Field of View 

Field of view (FoV) refers to the observable or visible area seen through an optical lens. It depends on the focusing mechanism and is the inverse proportion of the magnifying power. FoV is measured in two ways; angular and linear. For example, 5.8-degree angular FoV is proportional to 102mm of the linear field of view per 1000 meters. 

The field of view increases as the magnification decreases. So, field glasses have a higher field of view than binoculars. 

Durability and features

When it comes to durability, field glasses might just have the upper hand. That’s because they don’t feature prisms, which means there’s less chance of breaking them, or the lenses getting misaligned. For this reason, they are a popular choice for kids. 

But if you’re looking for a wider range of features, the Porro-prism binoculars get the upper hand, as you can purchase binoculars that are water resistant, fog-proof, glare resistant, shock proof and much more. 

Eyepiece lens 

Field glasses usually come with one concave eyepiece lens that creates a right-side-up inverted image. 

Binoculars consist of three or more eyepiece lenses in two groups. The two groups are field lens and eye lens. The field lens is generally a double convex singlet, whereas the eye lens features a compound lens. Binoculars also feature an adjustable eyepiece with a hinge and axle to adjust the distance between eyes. 

Application 

Binoculars have a wide range of applications, from hunting to birdwatching and even stargazing. Hunters often use binoculars to spot game animals and set targets from a distance. Check out these affordable hunting binoculars

On the other hand, field glasses are generally used to view activities from a shorter distance compared to binoculars, such as watching opera and sports such as football, horse riding, etc. Some land surveyors also prefer these glasses due to their larger field of vision.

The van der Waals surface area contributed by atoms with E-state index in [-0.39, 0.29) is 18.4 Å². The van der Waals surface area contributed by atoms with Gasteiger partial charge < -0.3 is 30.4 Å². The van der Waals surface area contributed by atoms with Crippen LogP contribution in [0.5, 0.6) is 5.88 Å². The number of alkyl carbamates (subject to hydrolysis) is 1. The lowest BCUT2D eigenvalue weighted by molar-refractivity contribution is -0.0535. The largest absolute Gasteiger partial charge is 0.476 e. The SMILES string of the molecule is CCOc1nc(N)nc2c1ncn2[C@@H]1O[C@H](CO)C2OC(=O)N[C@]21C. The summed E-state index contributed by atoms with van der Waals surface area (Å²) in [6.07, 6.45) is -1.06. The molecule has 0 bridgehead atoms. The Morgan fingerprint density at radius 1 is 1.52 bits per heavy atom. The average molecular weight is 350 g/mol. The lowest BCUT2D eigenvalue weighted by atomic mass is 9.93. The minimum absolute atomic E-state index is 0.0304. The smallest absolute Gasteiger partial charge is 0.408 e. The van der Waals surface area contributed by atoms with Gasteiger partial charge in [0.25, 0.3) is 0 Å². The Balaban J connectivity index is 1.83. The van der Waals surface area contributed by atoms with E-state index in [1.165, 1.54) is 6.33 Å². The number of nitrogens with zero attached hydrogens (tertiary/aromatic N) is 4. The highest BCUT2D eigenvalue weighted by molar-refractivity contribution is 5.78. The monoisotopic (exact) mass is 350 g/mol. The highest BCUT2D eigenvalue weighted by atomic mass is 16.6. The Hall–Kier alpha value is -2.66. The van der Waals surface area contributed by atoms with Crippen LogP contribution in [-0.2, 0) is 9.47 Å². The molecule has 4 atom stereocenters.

Choosing between field glasses and binoculars 

In general, modern binoculars are better than field glasses. But it all comes down to what features you need and for what purpose. 

Field glasses are cheaper and simpler than binoculars, but they have somewhat limited use. You may survive a day out hunting deers with field glasses, but you won’t get the convenience, greater magnification and extra stability that binoculars provide.

Yet, despite their variety of applications, binoculars are less durable than field glasses in general. 

For the most part, hunters tend to choose binoculars for their higher magnification and greater range of features. However, if you’re a bit on the clumsy side, or tend to hunt at shorter distances, the hardier field glasses might be the better option for you. 

Burris Signature HD Binoculars

 

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I Am Hunter wants to change the way hunting is perceived and to change the conversation from a negative one driven by anti-hunters to a positive one led by hunters.

Our goal is to help hunters become positive role models and ambassadors for hunting, while simultaneously helping non-hunters understand why hunting is important.